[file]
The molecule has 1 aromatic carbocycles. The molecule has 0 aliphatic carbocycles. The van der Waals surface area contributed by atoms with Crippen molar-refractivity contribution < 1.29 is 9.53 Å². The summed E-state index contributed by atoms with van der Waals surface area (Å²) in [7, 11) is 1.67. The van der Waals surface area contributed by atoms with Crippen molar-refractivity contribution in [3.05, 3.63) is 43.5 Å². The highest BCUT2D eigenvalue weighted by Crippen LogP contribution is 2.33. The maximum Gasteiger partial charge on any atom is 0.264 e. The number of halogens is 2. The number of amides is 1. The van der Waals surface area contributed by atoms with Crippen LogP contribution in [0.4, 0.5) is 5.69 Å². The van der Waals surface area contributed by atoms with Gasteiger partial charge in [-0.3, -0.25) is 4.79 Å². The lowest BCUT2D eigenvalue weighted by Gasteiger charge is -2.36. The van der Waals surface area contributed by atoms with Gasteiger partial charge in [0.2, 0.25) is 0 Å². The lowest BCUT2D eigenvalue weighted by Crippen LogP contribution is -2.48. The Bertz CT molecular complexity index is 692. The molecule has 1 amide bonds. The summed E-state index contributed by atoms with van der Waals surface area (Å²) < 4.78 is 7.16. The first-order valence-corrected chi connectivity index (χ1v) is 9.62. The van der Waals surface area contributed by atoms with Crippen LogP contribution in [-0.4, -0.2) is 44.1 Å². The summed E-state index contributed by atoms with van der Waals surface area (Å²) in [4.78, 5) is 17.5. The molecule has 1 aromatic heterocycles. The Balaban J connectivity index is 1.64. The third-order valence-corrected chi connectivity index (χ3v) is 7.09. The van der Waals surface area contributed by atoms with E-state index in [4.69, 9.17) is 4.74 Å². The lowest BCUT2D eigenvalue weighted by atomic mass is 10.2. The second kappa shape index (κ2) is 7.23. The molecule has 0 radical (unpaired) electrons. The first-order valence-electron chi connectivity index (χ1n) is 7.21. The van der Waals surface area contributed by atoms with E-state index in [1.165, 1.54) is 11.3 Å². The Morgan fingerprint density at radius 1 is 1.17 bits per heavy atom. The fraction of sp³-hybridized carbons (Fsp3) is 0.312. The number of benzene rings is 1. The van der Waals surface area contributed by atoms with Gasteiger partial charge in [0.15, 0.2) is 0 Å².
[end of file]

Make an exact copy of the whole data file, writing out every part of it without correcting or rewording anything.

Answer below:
The molecule has 1 aromatic carbocycles. The molecule has 0 aliphatic carbocycles. The van der Waals surface area contributed by atoms with Crippen molar-refractivity contribution < 1.29 is 9.53 Å². The summed E-state index contributed by atoms with van der Waals surface area (Å²) in [7, 11) is 1.67. The van der Waals surface area contributed by atoms with Crippen molar-refractivity contribution in [3.05, 3.63) is 43.5 Å². The highest BCUT2D eigenvalue weighted by Crippen LogP contribution is 2.33. The maximum Gasteiger partial charge on any atom is 0.264 e. The number of halogens is 2. The number of amides is 1. The van der Waals surface area contributed by atoms with Crippen LogP contribution in [0.4, 0.5) is 5.69 Å². The van der Waals surface area contributed by atoms with Gasteiger partial charge in [-0.3, -0.25) is 4.79 Å². The lowest BCUT2D eigenvalue weighted by Gasteiger charge is -2.36. The van der Waals surface area contributed by atoms with Gasteiger partial charge in [0.2, 0.25) is 0 Å². The lowest BCUT2D eigenvalue weighted by Crippen LogP contribution is -2.48. The Bertz CT molecular complexity index is 692. The molecule has 1 amide bonds. The summed E-state index contributed by atoms with van der Waals surface area (Å²) < 4.78 is 7.16. The first-order valence-corrected chi connectivity index (χ1v) is 9.62. The van der Waals surface area contributed by atoms with Crippen LogP contribution in [-0.4, -0.2) is 44.1 Å². The summed E-state index contributed by atoms with van der Waals surface area (Å²) in [4.78, 5) is 17.5. The molecule has 1 aromatic heterocycles. The Balaban J connectivity index is 1.64. The third-order valence-corrected chi connectivity index (χ3v) is 7.09. The van der Waals surface area contributed by atoms with E-state index in [4.69, 9.17) is 4.74 Å². The lowest BCUT2D eigenvalue weighted by atomic mass is 10.2. The second kappa shape index (κ2) is 7.23. The molecule has 0 radical (unpaired) electrons. The first-order valence-electron chi connectivity index (χ1n) is 7.21. The van der Waals surface area contributed by atoms with E-state index in [1.165, 1.54) is 11.3 Å². The Morgan fingerprint density at radius 1 is 1.17 bits per heavy atom. The fraction of sp³-hybridized carbons (Fsp3) is 0.312. The number of benzene rings is 1. The van der Waals surface area contributed by atoms with Gasteiger partial charge in [0.15, 0.2) is 0 Å².